It all did better for the women, they in those times being noncombatant.  In a few generations they had surpassed the men.  The simplicity of their crystal faith and their unworldliness made them into something spiritually so gentle and serene, that America has seen nothing lovelier in the shape of womankind.  When the breath of the cock-tail and the cigarette blew them away, Monopolis was not a gainer by this change of wind.  It was the men who suffered through their creed of non-resistance, their life without battle, their religion’s ban upon Arts and Letters.  Money-making was the single outlet for their energy, this return to the ironic jest, established visibly by mid-nineteenth century upon the face of these folk beneath their broad-brimmed hats, as they are seen discreetly entering the doors of their banks, demurely passing up and down the business streets of their city.  By mid-nineteenth century something is permanently written upon their faces—too many of them.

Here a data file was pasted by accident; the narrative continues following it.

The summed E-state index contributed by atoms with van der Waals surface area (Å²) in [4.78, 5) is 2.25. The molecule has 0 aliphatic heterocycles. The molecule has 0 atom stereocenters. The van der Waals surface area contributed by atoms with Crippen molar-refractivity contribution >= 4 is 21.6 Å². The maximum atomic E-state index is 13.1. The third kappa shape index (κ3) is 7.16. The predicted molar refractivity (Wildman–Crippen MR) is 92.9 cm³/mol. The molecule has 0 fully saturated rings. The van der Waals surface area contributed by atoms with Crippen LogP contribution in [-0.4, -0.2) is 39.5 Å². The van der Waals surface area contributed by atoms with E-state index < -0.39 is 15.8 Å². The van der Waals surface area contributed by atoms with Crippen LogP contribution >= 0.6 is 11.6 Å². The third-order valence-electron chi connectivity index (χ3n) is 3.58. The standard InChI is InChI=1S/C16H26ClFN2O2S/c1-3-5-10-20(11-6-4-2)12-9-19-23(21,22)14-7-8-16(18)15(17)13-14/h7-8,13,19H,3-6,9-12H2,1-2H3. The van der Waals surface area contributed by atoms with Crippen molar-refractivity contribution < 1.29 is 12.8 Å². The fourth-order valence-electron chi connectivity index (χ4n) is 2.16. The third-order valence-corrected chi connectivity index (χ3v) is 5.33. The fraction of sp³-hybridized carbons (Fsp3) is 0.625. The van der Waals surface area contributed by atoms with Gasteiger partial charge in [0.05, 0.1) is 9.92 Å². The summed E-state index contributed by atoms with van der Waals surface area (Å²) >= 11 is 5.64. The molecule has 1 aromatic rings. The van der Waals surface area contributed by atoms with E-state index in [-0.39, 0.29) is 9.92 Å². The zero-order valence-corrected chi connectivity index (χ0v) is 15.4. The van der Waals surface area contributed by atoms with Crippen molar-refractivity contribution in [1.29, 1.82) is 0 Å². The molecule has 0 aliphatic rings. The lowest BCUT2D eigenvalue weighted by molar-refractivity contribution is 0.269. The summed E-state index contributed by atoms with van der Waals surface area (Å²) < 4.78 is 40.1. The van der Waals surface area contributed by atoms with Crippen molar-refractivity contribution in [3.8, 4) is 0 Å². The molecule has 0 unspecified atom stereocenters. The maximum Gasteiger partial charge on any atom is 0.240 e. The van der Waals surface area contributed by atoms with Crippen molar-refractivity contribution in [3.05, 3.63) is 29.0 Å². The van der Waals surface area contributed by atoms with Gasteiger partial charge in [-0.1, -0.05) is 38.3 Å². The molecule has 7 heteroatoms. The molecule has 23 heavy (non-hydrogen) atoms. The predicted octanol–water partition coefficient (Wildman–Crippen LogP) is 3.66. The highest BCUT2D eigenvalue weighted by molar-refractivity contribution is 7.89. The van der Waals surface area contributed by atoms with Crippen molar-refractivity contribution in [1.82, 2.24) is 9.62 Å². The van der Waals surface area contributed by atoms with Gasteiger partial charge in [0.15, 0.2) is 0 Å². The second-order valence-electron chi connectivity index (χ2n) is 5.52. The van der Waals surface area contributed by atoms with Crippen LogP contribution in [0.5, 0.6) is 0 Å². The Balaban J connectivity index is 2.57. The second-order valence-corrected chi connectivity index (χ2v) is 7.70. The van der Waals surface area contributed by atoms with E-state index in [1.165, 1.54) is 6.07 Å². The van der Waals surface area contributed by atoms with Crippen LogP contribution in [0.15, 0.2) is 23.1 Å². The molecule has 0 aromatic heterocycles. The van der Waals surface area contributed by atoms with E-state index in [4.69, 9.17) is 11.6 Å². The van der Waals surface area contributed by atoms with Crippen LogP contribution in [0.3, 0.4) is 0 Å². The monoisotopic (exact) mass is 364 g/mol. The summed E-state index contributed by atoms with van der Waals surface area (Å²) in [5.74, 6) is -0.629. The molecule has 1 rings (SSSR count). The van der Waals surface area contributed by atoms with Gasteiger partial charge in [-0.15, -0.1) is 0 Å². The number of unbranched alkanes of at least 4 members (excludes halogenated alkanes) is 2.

"We keep on the Safe Side."
            Upon too many did it come to be written.  Caution, caution, and yet more caution; it was the version of a notable Frenchman’s remark, translated by unmitigated bankers.  In their voices it was to be heard.  They waked with it, they slept with it, they walked with it, sat with it, ate and drank with it.  To look at them, shrewdness was to be plainly observed, but where was imagination?  Hardness was there, but where was daring?
            “We keep on the Safe Side.”  The habit, in the end, becomes dangerous.